To ensure that your results are valid, consider the following guidelines when you collect data, perform the analysis, and interpret your results.
- The data that you collect are usually failure times
- For example, you might collect failure times for units that are tested at a specific temperature. You might also collect samples of failure times under different temperatures, or under different combinations of stress variables. Alternatively, the data might measure product usage in units other than time, such as the amount of mileage for a tire until it fails.
- Your data must be arbitrarily censored
- To be considered arbitrarily censored, your data should include either left-censored observations (you know only the time before which the failure occurred) or interval-censored observations (you know only the times between which the failure occurred). Your data could also have a varied censoring scheme that includes exact failure times, right censoring, left censoring, and interval censoring. However, if your data consist of only exact failure times and/or right-censored observations (you know only the time after which the failure occurred), use Nonparametric Distribution Analysis (Right Censoring). For more information on censored data, go to Data censoring.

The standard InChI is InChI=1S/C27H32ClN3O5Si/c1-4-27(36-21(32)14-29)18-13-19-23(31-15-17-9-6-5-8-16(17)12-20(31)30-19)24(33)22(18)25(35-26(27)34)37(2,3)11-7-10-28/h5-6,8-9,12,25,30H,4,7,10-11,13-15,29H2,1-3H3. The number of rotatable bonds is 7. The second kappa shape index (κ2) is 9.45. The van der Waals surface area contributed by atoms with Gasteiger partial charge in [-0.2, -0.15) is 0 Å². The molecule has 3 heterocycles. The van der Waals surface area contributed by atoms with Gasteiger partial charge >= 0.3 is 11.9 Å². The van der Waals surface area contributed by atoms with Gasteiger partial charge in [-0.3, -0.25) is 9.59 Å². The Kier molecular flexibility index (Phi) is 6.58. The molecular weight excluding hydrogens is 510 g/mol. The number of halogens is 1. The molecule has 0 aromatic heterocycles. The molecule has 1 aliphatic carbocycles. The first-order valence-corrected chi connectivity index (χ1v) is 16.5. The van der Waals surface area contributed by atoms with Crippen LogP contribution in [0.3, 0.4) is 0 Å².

- To evaluate each cause of failure separately, record failure modes
- A failure mode indicates the cause of a failure. Because different failure modes often have different failure distributions, consider grouping the data by failure mode, when possible. To obtain results for each failure mode, as well as for the overall system, record the cause of each system failure in a worksheet column. For more information, go to What is a failure mode?.